The American Lung Association’s 2018 State of the Air report found that some Georgia cities earned poorer grades for the nation’s most widespread air pollutants while others, including Savannah and Hinesville, made the cleanest cities list for ozone pollution.
Compared to the 2017 report, many Georgia cities experienced more unhealthy days of high ozone in this year’s report. Atlanta, Athens, Sandy Springs, Clarke County, Macon, Bainbridge and Warner Robbins experienced more unhealthy days of high ozone.
However, Brunswick, Savannah, Hinesville and Statesboro reported zero unhealthy ozone days and were placed on the cleanest cities list for ozone pollution.
Cities and metro areas ranking in the top 70 in the nation for most polluted for short-term particle pollution experienced more unhealthy air days included the Macon-Warner Robbins metro (56th), Atlanta-Sandy Springs-Athens-Clarke County metro (65th) and Columbus (68th).
This is in spite of a trend seen across the nation of lower particle pollution levels. Atlanta moved back on to two of the most polluted cities’ lists ranking 22nd most polluted for year-round particle pollution, although it is at a lower level from last year’s report. Atlanta is also tied 23rd on the list for ozone pollution.
“The 2018 State of the Air report reveals that unhealthful levels of pollution put our citizens at risk,” said June Deen, senior vice president of public policy and health promotions of the American Lung Association in Georgia. “Ozone pollution and particle pollution are two of the most widespread and dangerous air pollutants. Breathing these pollutants can cause asthma attacks, respiratory and cardiovascular harm, and even early death. Breathing particle pollution can also cause lung cancer.
“Despite the recent increase in ozone pollution, the State of the Air 2018 report shows that the Clean Air Act has worked to clean up much of the dangerous air pollution across the nation for decades. The air is cleaner, but not clean enough to protect people’s health from harm. And climate change will continue to make both ozone pollution and particle pollution harder to clean up.”
Across the nation, the report found continued improvement in air quality, but still, more than four in 10 Americans — 133.9 million — live in counties that have unhealthful levels of either ozone or particle pollution, where their health is at risk.
The trends reported in this year’s report, which covers data collected by states, cities, counties, tribes and federal agencies in 2014-16, reflect the ongoing challenges to reduce each pollutant in the changing political and outdoor climate.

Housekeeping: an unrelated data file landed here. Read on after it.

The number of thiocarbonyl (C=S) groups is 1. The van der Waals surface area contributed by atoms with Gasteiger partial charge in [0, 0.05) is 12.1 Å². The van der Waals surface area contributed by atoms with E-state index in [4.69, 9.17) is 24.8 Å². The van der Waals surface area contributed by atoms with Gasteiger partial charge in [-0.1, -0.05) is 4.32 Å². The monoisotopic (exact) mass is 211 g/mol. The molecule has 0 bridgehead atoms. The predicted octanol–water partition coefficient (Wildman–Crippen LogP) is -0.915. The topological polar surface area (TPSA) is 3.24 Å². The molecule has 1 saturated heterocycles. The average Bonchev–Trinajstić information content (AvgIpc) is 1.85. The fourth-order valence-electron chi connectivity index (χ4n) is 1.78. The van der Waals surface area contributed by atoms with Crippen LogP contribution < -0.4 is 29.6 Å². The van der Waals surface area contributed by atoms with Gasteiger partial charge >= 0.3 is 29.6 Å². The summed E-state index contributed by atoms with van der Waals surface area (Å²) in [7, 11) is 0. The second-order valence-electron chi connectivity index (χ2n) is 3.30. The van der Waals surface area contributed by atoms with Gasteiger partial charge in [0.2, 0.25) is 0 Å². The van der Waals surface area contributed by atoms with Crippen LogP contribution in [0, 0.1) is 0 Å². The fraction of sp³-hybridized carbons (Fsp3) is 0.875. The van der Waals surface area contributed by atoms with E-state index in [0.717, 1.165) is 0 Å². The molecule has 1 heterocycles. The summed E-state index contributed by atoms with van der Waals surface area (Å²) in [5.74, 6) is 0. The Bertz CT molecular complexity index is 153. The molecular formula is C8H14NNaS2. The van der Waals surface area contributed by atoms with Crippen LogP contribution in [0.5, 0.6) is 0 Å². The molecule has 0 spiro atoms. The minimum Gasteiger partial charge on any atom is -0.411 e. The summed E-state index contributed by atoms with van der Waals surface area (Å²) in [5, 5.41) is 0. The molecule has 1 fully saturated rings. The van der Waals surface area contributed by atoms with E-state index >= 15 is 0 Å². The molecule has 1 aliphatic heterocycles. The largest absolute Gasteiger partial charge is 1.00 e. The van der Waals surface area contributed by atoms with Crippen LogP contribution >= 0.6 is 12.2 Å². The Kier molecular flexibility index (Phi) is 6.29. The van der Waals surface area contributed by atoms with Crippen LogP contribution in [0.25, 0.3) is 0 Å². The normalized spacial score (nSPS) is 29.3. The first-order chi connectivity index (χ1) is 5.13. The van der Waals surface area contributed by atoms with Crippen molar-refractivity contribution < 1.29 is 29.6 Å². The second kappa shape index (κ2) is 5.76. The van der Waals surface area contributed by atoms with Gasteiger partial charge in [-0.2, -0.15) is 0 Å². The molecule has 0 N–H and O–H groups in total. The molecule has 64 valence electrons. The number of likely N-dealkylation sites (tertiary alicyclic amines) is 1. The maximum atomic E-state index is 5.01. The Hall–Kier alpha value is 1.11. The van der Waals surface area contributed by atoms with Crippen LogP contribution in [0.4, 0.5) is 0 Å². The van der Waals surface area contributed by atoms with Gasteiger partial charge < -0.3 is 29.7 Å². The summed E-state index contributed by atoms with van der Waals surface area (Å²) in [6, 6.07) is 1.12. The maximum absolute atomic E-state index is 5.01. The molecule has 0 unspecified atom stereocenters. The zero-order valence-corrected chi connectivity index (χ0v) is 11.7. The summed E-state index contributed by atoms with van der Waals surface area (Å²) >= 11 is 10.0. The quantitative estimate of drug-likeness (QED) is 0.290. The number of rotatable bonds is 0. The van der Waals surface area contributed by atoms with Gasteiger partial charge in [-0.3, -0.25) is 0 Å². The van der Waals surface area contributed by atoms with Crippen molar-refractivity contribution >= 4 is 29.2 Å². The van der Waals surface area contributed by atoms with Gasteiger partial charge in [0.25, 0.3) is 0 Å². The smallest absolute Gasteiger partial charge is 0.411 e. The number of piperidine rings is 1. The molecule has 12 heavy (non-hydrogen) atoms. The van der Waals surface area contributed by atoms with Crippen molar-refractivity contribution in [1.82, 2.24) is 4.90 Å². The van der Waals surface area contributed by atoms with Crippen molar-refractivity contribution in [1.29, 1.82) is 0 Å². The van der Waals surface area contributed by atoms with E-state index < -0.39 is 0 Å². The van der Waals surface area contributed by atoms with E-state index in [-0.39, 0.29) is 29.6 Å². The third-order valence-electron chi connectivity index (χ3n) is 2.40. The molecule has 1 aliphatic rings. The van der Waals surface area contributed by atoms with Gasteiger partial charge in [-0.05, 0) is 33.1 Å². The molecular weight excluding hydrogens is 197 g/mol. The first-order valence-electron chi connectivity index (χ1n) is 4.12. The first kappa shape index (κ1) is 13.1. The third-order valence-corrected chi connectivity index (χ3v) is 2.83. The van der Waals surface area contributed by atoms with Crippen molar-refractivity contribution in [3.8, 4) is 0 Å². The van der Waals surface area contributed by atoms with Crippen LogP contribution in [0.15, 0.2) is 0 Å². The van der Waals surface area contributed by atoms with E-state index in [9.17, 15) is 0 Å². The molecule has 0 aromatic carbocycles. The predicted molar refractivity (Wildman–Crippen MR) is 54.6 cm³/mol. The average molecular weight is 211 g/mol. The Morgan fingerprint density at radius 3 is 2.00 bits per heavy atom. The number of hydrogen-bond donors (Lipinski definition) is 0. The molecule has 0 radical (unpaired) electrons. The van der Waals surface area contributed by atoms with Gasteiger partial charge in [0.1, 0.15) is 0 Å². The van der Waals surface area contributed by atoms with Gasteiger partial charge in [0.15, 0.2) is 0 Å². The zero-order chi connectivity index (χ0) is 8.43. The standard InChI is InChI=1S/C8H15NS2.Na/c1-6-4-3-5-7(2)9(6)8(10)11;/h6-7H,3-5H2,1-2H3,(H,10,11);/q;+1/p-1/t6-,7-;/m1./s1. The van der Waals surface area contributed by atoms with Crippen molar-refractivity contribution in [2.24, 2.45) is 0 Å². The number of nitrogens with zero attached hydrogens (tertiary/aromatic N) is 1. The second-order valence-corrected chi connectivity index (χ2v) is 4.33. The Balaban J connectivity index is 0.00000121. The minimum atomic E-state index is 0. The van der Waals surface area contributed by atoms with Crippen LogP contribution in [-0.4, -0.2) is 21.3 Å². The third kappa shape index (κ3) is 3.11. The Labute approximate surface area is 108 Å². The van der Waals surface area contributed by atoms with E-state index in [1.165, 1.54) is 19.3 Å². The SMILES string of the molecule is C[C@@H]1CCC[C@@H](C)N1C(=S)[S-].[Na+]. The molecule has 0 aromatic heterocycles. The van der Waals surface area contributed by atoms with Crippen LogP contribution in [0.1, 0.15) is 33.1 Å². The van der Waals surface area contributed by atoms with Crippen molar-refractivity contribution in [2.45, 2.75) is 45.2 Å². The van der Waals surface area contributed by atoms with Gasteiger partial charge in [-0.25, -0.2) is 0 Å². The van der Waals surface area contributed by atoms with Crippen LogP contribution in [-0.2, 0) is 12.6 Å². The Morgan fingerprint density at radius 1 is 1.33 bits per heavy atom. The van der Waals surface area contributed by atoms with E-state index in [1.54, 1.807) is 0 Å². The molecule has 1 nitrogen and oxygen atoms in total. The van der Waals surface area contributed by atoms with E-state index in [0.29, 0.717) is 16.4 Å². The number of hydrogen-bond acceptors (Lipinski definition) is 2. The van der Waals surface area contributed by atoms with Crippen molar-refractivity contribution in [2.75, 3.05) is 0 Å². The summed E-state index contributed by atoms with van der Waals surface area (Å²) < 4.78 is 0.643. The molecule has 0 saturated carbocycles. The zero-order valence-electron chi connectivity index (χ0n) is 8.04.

“We can and should do more to protect the air we breathe and save lives,” Deen said. “The Lung Association in Georgia calls on our members of Congress to defend the Clean Air Act, currently under threat from those who want to weaken this effective public health law.
“We also call on the U.S. Environmental Protection Agency to implement and enforce the law instead of trying to roll back major safeguards like the Clean Power Plan and cleaner cars, both steps that help us fight climate change and reduce air pollution.”
Each year the State of the Air provides a report card on the two most widespread outdoor air pollutants, ozone pollution, also known as smog, and particle pollution, also called soot.
The report analyzes particle pollution in two ways: through average annual particle pollution levels and short-term spikes in particle pollution.
Both ozone and particle pollution are dangerous to public health and can increase the risk of premature death and other serious health effects such as lung cancer, asthma attacks, cardiovascular damage, and developmental and reproductive harm.
The 2018 report also found year-round particle pollution levels slightly lower than the 2017 report.
“Particle pollution is made of soot or tiny particles that come from coal-fired power plants, diesel emissions, wildfires and wood-burning devices. These particles are so small that they can lodge deep in the lungs and trigger asthma attacks, heart attacks and strokes, and can even be lethal,” Deen said.
“Year-round particle pollution levels have dropped thanks to the cleanup of coal-fired power plants and the retirement of old, dirty diesel engines,” she said.
Learn more about city rankings, as well as air quality across Georgia and the nation, in the 2018 State of the Air report at Lung.org/sota.